“All any of us can do is to look at what the health orders are and see if that is something you want to go with or not. If you decide it is not a good idea to go out based on the health order, then don’t. If you look at the health order and say time to go out there and have some fun, then go for it.”
– Bruce Becker, Owner of Geo Tours.
The days in Colorado are getting longer and hotter as we approach the middle of summer. With this, the high alpine regions are continuing to see less snow with each passing day. It is in this time, roughly May through mid-July, that rafting companies in Colorado see the bulk of their business. This year is different though due to the Coronavirus Pandemic. Rafting commercially under the “safer-at-home” order pushed back commercial trips due to fears that the activity could spread the virus.
Companies on the Colorado River, Arkansas, and Clear Creek could only sit and wait to see if their county’s variances would allow the season to commence. For Clear Creek, the county’s variance opened the season in early June allowing companies to commercially raft under strict social distancing guidelines. Raft companies in the area are now frantically trying to book trips to make the most of a shortened season.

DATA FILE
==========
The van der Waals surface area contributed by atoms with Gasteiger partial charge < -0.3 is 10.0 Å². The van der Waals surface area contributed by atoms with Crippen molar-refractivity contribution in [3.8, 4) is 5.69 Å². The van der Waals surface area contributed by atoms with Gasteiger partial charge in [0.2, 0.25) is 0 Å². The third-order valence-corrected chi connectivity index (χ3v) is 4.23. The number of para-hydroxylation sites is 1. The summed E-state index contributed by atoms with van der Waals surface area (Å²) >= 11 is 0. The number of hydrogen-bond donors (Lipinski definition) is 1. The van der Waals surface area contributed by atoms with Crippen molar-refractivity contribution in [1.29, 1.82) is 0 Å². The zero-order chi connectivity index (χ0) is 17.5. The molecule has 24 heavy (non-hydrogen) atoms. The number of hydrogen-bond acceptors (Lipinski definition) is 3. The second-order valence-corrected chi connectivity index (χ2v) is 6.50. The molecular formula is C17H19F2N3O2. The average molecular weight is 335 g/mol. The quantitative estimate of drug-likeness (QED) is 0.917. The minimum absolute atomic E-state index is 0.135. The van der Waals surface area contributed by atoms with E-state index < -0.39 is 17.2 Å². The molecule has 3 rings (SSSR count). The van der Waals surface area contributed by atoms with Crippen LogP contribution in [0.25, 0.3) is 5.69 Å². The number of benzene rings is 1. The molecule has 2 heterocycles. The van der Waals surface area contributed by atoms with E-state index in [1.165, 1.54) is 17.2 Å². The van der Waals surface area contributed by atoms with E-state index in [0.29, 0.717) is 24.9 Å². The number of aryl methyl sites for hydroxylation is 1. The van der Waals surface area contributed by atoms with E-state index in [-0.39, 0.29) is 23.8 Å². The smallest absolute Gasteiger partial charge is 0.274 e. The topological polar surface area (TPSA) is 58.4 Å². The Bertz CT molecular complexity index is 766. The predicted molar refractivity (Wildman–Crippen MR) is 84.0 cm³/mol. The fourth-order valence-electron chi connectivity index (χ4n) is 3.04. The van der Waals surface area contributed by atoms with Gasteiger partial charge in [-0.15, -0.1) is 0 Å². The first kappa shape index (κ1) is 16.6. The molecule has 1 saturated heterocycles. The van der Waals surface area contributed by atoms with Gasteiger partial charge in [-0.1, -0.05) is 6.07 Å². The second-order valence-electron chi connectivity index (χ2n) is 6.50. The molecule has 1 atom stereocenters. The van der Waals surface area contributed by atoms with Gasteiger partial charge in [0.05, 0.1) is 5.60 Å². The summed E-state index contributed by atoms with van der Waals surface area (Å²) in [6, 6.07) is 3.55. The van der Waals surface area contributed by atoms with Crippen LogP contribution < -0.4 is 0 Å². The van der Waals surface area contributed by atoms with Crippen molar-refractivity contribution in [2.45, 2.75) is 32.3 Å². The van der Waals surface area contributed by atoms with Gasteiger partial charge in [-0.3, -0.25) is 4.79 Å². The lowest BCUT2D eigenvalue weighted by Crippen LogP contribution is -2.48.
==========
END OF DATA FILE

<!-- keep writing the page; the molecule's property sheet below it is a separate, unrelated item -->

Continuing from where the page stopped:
Bruce Becker, the owner of Geo Tours, a rafting outfitter based out of Morrison, Colorado said, “there has been a lot of pent up demand…the inquiries have been as good as any year.” The big question being will there be enough water left to have a successful season?
Social distancing measures for raft companies operating Clear Creek include a maximum 50% van capacity, required masks when not in the raft, temperature checks, and extra cleaning of equipment after each trip. This cuts down on the number of rafts per van and makes it more expensive per raft for companies to put out each day. With all that being said, companies are getting on the water and making the most of a tough situation.
Current snowpack conditions show that while most of the state is seeing drastic snowmelt, some areas will likely continue to have good water for the coming weeks. Clear Creek, within the South Platte region and the Arkansas, still has a strong snowpack. It is unclear how fast the snow will melt, but rafting companies are hoping that it takes longer than normal with a shortened season. Bruce Becker commented that “Snowpack will be an issue this year. The southern part of the state is not looking great and rivers along and north of I-70 are faring much better.”